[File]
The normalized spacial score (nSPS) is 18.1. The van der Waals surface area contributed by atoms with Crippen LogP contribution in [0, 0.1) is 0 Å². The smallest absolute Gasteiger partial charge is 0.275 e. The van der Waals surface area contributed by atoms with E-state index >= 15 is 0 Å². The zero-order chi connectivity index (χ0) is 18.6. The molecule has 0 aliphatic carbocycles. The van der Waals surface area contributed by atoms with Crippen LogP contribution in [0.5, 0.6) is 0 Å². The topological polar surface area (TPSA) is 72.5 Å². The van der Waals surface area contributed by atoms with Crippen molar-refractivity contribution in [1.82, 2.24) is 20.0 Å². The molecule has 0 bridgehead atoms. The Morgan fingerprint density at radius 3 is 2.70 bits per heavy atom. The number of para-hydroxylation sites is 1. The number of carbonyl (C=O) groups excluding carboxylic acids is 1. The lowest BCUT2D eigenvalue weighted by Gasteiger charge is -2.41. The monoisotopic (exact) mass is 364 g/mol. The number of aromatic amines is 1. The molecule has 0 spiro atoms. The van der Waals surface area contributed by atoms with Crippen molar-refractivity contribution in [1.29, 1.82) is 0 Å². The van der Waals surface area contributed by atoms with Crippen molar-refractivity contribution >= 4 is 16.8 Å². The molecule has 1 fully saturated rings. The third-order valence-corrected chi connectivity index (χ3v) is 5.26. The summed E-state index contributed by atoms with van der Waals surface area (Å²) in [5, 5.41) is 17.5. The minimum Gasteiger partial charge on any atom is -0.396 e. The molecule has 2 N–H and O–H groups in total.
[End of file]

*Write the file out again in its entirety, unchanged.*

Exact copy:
The normalized spacial score (nSPS) is 18.1. The van der Waals surface area contributed by atoms with Crippen LogP contribution in [0, 0.1) is 0 Å². The smallest absolute Gasteiger partial charge is 0.275 e. The van der Waals surface area contributed by atoms with E-state index >= 15 is 0 Å². The zero-order chi connectivity index (χ0) is 18.6. The molecule has 0 aliphatic carbocycles. The van der Waals surface area contributed by atoms with Crippen LogP contribution in [0.5, 0.6) is 0 Å². The topological polar surface area (TPSA) is 72.5 Å². The van der Waals surface area contributed by atoms with Crippen molar-refractivity contribution in [1.82, 2.24) is 20.0 Å². The molecule has 0 bridgehead atoms. The Morgan fingerprint density at radius 3 is 2.70 bits per heavy atom. The number of para-hydroxylation sites is 1. The number of carbonyl (C=O) groups excluding carboxylic acids is 1. The lowest BCUT2D eigenvalue weighted by Gasteiger charge is -2.41. The monoisotopic (exact) mass is 364 g/mol. The number of aromatic amines is 1. The molecule has 0 spiro atoms. The van der Waals surface area contributed by atoms with Crippen molar-refractivity contribution in [1.29, 1.82) is 0 Å². The van der Waals surface area contributed by atoms with Crippen molar-refractivity contribution >= 4 is 16.8 Å². The molecule has 1 fully saturated rings. The third-order valence-corrected chi connectivity index (χ3v) is 5.26. The summed E-state index contributed by atoms with van der Waals surface area (Å²) in [5, 5.41) is 17.5. The minimum Gasteiger partial charge on any atom is -0.396 e. The molecule has 2 N–H and O–H groups in total.